Linda Stirling Unmasked: The Black Whip

: Dragged from her chariot by a mob of fanatical vigilante Christian monks, the revered astronomer was stripped naked, skinned to her bones with sharp oyster shells, stoned and burned alive as possibly the first executed witch in history. A kind of purge that was apparently big business back then.



All The Wilderness Review: An Intimate Voyage Into Sound, Sorrow And Solitude

By Kaneisha Montague

All the Wilderness simply put, is a remarkable piece of art in every form. The film managed to create a musical beauty behind an intimate topic. A refreshing take on the subject of death; All the Wilderness explores the effect on a family after the passing of a father. There’s a nostalgic feel to this 2015 film, it reignites the importance of sound, and the film is artistically cradled by music. The actors’ commentary is simply complimentary; an art in silent films that other films may find difficult to capture. The scratches of James’ record player spinning old classical music are made important. Every sound is made more present than we are used to experiencing. The previous in it-self, set the tone for a film that gave a redefined meaning to noise.

Carl Sandburg’s poem “Wilderness” plays a pivotal role in the connection between the tales of the wilderness that James’ father used to tell him about and the coming to terms with James’ lost and acceptance of himself. “Each man’s wilderness is his own” his dad used to say.

Leaving behind a wife Abigail Charm (Virginia Madsen) and a coming-of-age son James Charm (Kodi Smit-McPhee), only the mother has seemed to begin to move past the tragedy but she believes her son has not “socially adjusted”. James becomes obsessed with death; documenting the death of everything/everyone around him; from house flies, to birds to his pet hamster Elliott. He worries his mother beyond the point of control, leaving her no choice but to take him to a shrink. James reluctantly attends his sessions with no desire of ever leaving his sarcasm at the door or give way for the doctor to explore his suppressed feelings.

As all coming of age films, a love interest is introduced, there in the shrink’s waiting room, we meet Val. The counterpart to what we have come to know of James; sarcastic and scarred from the past. Val opens up to James about her attempting to commit suicide after the divorce of her parents when she was 11. James fills Val in on the passing of his father. The two bond beyond romantic attraction. Along with his love interest, James meets two street kids Harmon (Evan Ross) and Gunny (Hannah Barefoot) who push him out of his shell and allow him to finally live and experience a more enjoyable type of darkness; alcohol, smoking, late nights, friends etc. James becomes destructive and disrespectful towards his mother, driving a rift between their already corrupted relationship.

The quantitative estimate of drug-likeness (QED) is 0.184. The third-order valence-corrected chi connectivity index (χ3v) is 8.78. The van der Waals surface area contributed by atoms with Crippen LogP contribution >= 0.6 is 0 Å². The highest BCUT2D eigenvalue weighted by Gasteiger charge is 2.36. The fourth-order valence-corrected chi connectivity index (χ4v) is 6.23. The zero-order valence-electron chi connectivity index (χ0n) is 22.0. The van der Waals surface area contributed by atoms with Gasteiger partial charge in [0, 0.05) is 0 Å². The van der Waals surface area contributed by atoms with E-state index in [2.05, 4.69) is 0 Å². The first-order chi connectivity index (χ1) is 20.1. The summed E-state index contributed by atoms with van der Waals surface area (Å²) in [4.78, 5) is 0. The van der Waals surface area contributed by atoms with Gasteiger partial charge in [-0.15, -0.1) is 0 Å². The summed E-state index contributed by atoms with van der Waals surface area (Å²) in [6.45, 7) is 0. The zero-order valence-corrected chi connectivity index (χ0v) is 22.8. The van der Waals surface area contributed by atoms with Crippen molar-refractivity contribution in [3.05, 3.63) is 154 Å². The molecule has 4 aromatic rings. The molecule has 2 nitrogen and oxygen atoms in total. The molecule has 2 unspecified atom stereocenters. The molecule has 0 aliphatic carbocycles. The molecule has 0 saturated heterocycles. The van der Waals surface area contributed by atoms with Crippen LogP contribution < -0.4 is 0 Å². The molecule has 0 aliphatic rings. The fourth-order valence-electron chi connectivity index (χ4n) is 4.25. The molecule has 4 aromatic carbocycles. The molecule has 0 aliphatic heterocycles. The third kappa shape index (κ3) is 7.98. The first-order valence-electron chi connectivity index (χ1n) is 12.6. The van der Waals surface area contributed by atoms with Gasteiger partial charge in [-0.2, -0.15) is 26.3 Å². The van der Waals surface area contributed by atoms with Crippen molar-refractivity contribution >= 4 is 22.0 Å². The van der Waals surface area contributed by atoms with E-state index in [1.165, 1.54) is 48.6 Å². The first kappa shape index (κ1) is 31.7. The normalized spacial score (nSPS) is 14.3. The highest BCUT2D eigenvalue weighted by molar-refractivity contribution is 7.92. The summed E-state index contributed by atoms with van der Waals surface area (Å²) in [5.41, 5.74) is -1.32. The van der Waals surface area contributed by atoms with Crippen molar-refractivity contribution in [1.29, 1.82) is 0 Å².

Harmon’s friendship with James, we begin to notice, is equally beneficial. Harmon, a secret pianist, lets James into his musical world, which in turn sets Harmon free just as Harmon does for James. The two are torn apart when Harmon is caught kissing Val. Upset and confused, James returns to the shell of himself. Almost as if he’d witnessed death twice. With nowhere else to release, he finally confides in his shrink who then reveals that he himself knew of James’ father before he died. James is shocked by the fact that the shrink also adds that James is nothing like his father.

The film silently withholds the fact that James’ father committed suicide by jumping off of a city bridge. What’s even more chilling is James finally admitting to his mother that he witnessed the entire scene. James revisits the bridge and has finally come to the point in his journey where he is ready to accept and carry his father’s “wilderness”. “I keep this wolf because the wilderness gave it to me.”

This riveting, must-see coming of age film with a musical twist on the intimate subject of suicide is well worth the watch. Indulge.

Kaneisha Montague is a filmmaker based in Metro Atlanta. She is a member of the Women Film Critics Circle.

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